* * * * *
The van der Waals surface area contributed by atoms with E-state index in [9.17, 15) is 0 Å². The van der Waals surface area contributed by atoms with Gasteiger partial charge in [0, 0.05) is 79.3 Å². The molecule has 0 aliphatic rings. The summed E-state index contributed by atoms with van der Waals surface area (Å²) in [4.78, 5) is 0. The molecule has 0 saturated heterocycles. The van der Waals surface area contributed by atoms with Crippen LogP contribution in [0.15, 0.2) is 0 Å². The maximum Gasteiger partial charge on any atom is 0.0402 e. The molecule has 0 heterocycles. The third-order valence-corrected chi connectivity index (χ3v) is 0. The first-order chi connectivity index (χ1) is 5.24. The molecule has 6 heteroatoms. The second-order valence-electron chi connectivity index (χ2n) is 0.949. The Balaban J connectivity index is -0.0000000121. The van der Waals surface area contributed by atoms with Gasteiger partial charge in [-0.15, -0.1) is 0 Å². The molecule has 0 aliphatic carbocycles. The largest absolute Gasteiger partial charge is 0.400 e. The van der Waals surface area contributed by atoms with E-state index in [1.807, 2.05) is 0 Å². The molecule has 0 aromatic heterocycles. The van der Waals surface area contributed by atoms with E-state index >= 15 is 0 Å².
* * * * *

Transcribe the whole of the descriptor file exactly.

The van der Waals surface area contributed by atoms with E-state index in [9.17, 15) is 0 Å². The van der Waals surface area contributed by atoms with Gasteiger partial charge in [0, 0.05) is 79.3 Å². The molecule has 0 aliphatic rings. The summed E-state index contributed by atoms with van der Waals surface area (Å²) in [4.78, 5) is 0. The molecule has 0 saturated heterocycles. The van der Waals surface area contributed by atoms with Crippen LogP contribution in [0.15, 0.2) is 0 Å². The maximum Gasteiger partial charge on any atom is 0.0402 e. The molecule has 0 heterocycles. The third-order valence-corrected chi connectivity index (χ3v) is 0. The first-order chi connectivity index (χ1) is 5.24. The molecule has 6 heteroatoms. The second-order valence-electron chi connectivity index (χ2n) is 0.949. The Balaban J connectivity index is -0.0000000121. The van der Waals surface area contributed by atoms with Gasteiger partial charge in [-0.15, -0.1) is 0 Å². The molecule has 0 aliphatic carbocycles. The largest absolute Gasteiger partial charge is 0.400 e. The van der Waals surface area contributed by atoms with E-state index in [1.807, 2.05) is 0 Å². The molecule has 0 aromatic heterocycles. The van der Waals surface area contributed by atoms with E-state index >= 15 is 0 Å².